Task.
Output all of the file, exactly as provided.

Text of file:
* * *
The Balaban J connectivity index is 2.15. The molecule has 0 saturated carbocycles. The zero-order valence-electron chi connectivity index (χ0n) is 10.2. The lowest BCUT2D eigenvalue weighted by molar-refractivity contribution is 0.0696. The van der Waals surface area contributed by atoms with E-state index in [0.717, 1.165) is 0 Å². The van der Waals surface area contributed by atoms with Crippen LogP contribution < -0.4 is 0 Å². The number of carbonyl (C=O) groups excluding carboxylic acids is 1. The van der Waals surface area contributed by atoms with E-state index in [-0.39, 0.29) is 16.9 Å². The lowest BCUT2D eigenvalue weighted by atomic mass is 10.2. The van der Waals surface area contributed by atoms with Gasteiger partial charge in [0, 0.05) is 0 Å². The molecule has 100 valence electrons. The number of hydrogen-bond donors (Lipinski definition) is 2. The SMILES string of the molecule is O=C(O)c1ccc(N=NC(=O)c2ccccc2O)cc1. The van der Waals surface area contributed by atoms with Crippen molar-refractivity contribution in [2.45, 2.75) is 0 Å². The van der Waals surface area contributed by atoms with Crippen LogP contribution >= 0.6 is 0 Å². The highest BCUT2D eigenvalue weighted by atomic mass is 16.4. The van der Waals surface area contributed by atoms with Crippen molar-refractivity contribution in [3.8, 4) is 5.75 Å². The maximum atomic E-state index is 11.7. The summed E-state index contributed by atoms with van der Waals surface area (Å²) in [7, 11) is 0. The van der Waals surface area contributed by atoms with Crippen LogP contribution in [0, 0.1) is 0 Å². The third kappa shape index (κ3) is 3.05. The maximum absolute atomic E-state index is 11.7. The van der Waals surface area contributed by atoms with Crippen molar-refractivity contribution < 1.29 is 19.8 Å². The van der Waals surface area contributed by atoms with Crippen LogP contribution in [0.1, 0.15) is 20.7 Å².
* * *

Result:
The Balaban J connectivity index is 2.15. The molecule has 0 saturated carbocycles. The zero-order valence-electron chi connectivity index (χ0n) is 10.2. The lowest BCUT2D eigenvalue weighted by molar-refractivity contribution is 0.0696. The van der Waals surface area contributed by atoms with E-state index in [0.717, 1.165) is 0 Å². The van der Waals surface area contributed by atoms with Crippen LogP contribution < -0.4 is 0 Å². The number of carbonyl (C=O) groups excluding carboxylic acids is 1. The van der Waals surface area contributed by atoms with E-state index in [-0.39, 0.29) is 16.9 Å². The lowest BCUT2D eigenvalue weighted by atomic mass is 10.2. The van der Waals surface area contributed by atoms with Gasteiger partial charge in [0, 0.05) is 0 Å². The molecule has 100 valence electrons. The number of hydrogen-bond donors (Lipinski definition) is 2. The SMILES string of the molecule is O=C(O)c1ccc(N=NC(=O)c2ccccc2O)cc1. The van der Waals surface area contributed by atoms with Crippen molar-refractivity contribution in [2.45, 2.75) is 0 Å². The van der Waals surface area contributed by atoms with Crippen LogP contribution >= 0.6 is 0 Å². The highest BCUT2D eigenvalue weighted by atomic mass is 16.4. The van der Waals surface area contributed by atoms with Crippen molar-refractivity contribution in [3.8, 4) is 5.75 Å². The maximum atomic E-state index is 11.7. The summed E-state index contributed by atoms with van der Waals surface area (Å²) in [7, 11) is 0. The van der Waals surface area contributed by atoms with Crippen LogP contribution in [0, 0.1) is 0 Å². The third kappa shape index (κ3) is 3.05. The maximum absolute atomic E-state index is 11.7. The van der Waals surface area contributed by atoms with Crippen molar-refractivity contribution < 1.29 is 19.8 Å². The van der Waals surface area contributed by atoms with Crippen LogP contribution in [0.1, 0.15) is 20.7 Å².